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Walter Johnson, pioneer in design of engineering curricula, dies at 92

Photo of: Walter Johnson


Princeton NJ -- Walter Johnson, who was known for his devotion to teaching and his pioneering work in engineering curricula design, died April 22. He was 92.

Johnson joined Princeton’s electrical engineering faculty in 1937. He was promoted to full professor in 1948 and served as chair of the department from 1950 to 1965. He was appointed the Arthur LeGrand Doty Professor of Electrical Engineering in 1963.

As the field of electrical engineering evolved through the years, Johnson developed fresh courses to fit the new requirements. He wrote several textbooks, which were widely accepted and translated into other languages.

Johnson chaired a committee that spearheaded a post-World War II modernization of the engineering curriculum. He also was instrumental in the design of the department’s doctoral program, introduced in 1948, and the initiation in 1958 of the program in teaching and research in computer science as well as the development of the programs in engineering physics and in electronic materials and devices. He transferred to emeritus status in 1982. The Walter Johnson Prize for Excellence in Teaching, awarded biennially by the Department of Electrical Engineering, was established in his honor in 1986.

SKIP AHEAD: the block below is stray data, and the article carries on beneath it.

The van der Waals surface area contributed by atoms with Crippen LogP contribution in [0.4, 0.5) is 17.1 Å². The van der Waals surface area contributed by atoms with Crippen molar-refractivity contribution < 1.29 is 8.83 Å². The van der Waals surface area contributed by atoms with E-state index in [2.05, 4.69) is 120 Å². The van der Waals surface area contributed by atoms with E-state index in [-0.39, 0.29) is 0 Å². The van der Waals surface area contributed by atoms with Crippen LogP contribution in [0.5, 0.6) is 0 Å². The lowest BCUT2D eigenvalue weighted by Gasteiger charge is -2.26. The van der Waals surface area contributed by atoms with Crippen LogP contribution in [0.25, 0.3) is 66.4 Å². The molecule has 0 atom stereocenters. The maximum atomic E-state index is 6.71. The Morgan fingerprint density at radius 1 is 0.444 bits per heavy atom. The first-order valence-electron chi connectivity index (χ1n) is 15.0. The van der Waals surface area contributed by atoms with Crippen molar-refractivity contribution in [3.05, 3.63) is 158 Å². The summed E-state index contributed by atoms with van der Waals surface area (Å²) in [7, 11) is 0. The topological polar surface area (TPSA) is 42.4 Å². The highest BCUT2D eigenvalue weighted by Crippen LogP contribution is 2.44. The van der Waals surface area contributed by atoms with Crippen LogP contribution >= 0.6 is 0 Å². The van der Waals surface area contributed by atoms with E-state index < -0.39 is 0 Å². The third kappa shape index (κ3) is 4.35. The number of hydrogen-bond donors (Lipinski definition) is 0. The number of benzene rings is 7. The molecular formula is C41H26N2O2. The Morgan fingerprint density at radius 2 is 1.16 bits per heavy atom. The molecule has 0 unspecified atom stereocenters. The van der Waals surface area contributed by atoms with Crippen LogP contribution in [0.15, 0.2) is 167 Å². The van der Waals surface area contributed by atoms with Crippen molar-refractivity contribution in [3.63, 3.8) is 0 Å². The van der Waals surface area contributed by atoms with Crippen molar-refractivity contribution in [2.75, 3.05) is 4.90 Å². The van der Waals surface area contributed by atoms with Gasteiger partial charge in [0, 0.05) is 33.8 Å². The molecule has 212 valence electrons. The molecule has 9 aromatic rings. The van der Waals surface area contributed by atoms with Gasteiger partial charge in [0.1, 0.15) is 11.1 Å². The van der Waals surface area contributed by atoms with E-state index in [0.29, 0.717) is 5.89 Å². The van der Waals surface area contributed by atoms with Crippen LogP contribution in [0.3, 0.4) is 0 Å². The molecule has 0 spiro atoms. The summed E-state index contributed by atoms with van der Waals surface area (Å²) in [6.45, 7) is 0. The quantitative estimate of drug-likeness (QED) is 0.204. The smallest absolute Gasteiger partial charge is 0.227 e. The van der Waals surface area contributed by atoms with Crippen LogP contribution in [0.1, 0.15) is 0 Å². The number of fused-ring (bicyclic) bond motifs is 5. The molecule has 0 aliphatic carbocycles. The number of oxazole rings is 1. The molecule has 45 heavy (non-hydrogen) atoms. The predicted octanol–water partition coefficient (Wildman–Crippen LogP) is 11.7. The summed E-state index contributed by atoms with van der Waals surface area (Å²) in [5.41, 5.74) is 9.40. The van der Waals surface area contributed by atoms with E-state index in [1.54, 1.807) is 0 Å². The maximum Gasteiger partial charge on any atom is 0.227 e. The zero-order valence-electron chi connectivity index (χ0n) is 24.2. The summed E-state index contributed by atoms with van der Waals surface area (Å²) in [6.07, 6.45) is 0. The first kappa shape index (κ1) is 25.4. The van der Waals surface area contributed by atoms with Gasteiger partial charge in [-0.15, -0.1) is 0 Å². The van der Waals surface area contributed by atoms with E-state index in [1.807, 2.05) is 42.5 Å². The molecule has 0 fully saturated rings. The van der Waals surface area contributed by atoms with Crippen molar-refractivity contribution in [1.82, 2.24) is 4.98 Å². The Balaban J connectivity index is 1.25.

Johnson received the Western Electric Award from the American Society for Engineering Education in 1967. He was a fellow of the American Institute of Electrical Engineers, a senior member of the Institute of Radio Engineers and former chair of its Princeton subsection. He was elected an Institute of Electrical and Electronics Engineers fellow in 1955 and an IRE fellow in 1962. He became a member of the Sigma Xi honor society in 1938 and served as president of the Princeton chapter in 1956-57.

Johnson was born in Weikert, Pa., and earned his B.S.E. and E.E. degrees from Pennsylvania State University in 1934 and 1942, respectively. During World War II, he directed a research project for the Bureau of Naval Ordnance at Princeton that resulted in the development of the original subcarrier telemetering device used to determine performance data of supersonic missiles.

Johnson, who had been a resident of Hightstown, is survived by three sons. A memorial service took place April 27. Donations in his memory may be made to the Forum Education Award Program, Meadow Lakes, 300 Meadow Lakes, Hightstown, NJ 08520.